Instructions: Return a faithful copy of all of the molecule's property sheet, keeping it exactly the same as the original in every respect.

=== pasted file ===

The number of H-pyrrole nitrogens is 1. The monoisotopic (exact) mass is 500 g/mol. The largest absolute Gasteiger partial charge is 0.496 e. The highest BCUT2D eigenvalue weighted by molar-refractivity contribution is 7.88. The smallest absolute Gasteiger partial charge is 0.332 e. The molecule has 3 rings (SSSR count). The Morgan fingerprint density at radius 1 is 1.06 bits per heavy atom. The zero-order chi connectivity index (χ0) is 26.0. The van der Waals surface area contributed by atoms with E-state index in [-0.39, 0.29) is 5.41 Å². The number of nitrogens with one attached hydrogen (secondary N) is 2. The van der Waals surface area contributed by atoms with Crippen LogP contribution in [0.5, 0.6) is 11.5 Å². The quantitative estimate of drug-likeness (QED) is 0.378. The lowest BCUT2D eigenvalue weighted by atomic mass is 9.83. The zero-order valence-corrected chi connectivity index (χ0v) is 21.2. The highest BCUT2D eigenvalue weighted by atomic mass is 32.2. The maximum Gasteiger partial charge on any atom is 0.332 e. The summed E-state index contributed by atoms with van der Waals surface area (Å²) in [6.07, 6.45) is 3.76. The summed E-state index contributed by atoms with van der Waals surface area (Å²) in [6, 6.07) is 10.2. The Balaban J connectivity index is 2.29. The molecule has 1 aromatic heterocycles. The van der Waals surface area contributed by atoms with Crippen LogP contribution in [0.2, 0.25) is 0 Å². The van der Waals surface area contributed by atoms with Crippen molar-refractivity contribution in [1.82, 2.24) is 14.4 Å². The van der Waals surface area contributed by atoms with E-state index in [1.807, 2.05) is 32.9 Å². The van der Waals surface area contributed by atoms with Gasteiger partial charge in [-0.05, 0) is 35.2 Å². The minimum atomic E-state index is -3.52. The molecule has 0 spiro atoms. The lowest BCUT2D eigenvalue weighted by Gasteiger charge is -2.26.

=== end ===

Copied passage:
The number of H-pyrrole nitrogens is 1. The monoisotopic (exact) mass is 500 g/mol. The largest absolute Gasteiger partial charge is 0.496 e. The highest BCUT2D eigenvalue weighted by molar-refractivity contribution is 7.88. The smallest absolute Gasteiger partial charge is 0.332 e. The molecule has 3 rings (SSSR count). The Morgan fingerprint density at radius 1 is 1.06 bits per heavy atom. The zero-order chi connectivity index (χ0) is 26.0. The van der Waals surface area contributed by atoms with E-state index in [-0.39, 0.29) is 5.41 Å². The number of nitrogens with one attached hydrogen (secondary N) is 2. The van der Waals surface area contributed by atoms with Crippen LogP contribution in [0.5, 0.6) is 11.5 Å². The quantitative estimate of drug-likeness (QED) is 0.378. The lowest BCUT2D eigenvalue weighted by atomic mass is 9.83. The zero-order valence-corrected chi connectivity index (χ0v) is 21.2. The highest BCUT2D eigenvalue weighted by atomic mass is 32.2. The maximum Gasteiger partial charge on any atom is 0.332 e. The summed E-state index contributed by atoms with van der Waals surface area (Å²) in [6.07, 6.45) is 3.76. The summed E-state index contributed by atoms with van der Waals surface area (Å²) in [6, 6.07) is 10.2. The Balaban J connectivity index is 2.29. The molecule has 1 aromatic heterocycles. The van der Waals surface area contributed by atoms with Crippen LogP contribution in [0.2, 0.25) is 0 Å². The van der Waals surface area contributed by atoms with Crippen molar-refractivity contribution in [1.82, 2.24) is 14.4 Å². The van der Waals surface area contributed by atoms with E-state index in [1.807, 2.05) is 32.9 Å². The van der Waals surface area contributed by atoms with Gasteiger partial charge in [-0.05, 0) is 35.2 Å². The minimum atomic E-state index is -3.52. The molecule has 0 spiro atoms. The lowest BCUT2D eigenvalue weighted by Gasteiger charge is -2.26.